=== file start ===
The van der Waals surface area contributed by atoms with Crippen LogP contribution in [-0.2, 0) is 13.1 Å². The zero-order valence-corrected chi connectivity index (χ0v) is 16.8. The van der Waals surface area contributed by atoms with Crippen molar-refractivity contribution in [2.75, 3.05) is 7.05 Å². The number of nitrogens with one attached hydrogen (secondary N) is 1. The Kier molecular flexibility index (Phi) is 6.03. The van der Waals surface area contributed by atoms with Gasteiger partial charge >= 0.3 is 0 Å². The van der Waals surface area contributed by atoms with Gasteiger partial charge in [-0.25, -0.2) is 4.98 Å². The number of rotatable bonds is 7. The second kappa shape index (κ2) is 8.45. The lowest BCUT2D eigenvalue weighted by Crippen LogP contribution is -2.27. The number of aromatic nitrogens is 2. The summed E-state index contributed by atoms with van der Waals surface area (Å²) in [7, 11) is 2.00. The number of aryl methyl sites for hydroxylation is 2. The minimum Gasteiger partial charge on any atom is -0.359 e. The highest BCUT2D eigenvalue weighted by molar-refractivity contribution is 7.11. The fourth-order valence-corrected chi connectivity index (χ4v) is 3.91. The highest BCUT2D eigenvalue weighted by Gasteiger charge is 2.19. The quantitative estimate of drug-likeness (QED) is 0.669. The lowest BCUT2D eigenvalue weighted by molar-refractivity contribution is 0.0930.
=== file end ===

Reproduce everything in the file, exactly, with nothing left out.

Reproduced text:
The van der Waals surface area contributed by atoms with Crippen LogP contribution in [-0.2, 0) is 13.1 Å². The zero-order valence-corrected chi connectivity index (χ0v) is 16.8. The van der Waals surface area contributed by atoms with Crippen molar-refractivity contribution in [2.75, 3.05) is 7.05 Å². The number of nitrogens with one attached hydrogen (secondary N) is 1. The Kier molecular flexibility index (Phi) is 6.03. The van der Waals surface area contributed by atoms with Gasteiger partial charge >= 0.3 is 0 Å². The van der Waals surface area contributed by atoms with Gasteiger partial charge in [-0.25, -0.2) is 4.98 Å². The number of rotatable bonds is 7. The second kappa shape index (κ2) is 8.45. The lowest BCUT2D eigenvalue weighted by Crippen LogP contribution is -2.27. The number of aromatic nitrogens is 2. The summed E-state index contributed by atoms with van der Waals surface area (Å²) in [7, 11) is 2.00. The number of aryl methyl sites for hydroxylation is 2. The minimum Gasteiger partial charge on any atom is -0.359 e. The highest BCUT2D eigenvalue weighted by molar-refractivity contribution is 7.11. The fourth-order valence-corrected chi connectivity index (χ4v) is 3.91. The highest BCUT2D eigenvalue weighted by Gasteiger charge is 2.19. The quantitative estimate of drug-likeness (QED) is 0.669. The lowest BCUT2D eigenvalue weighted by molar-refractivity contribution is 0.0930.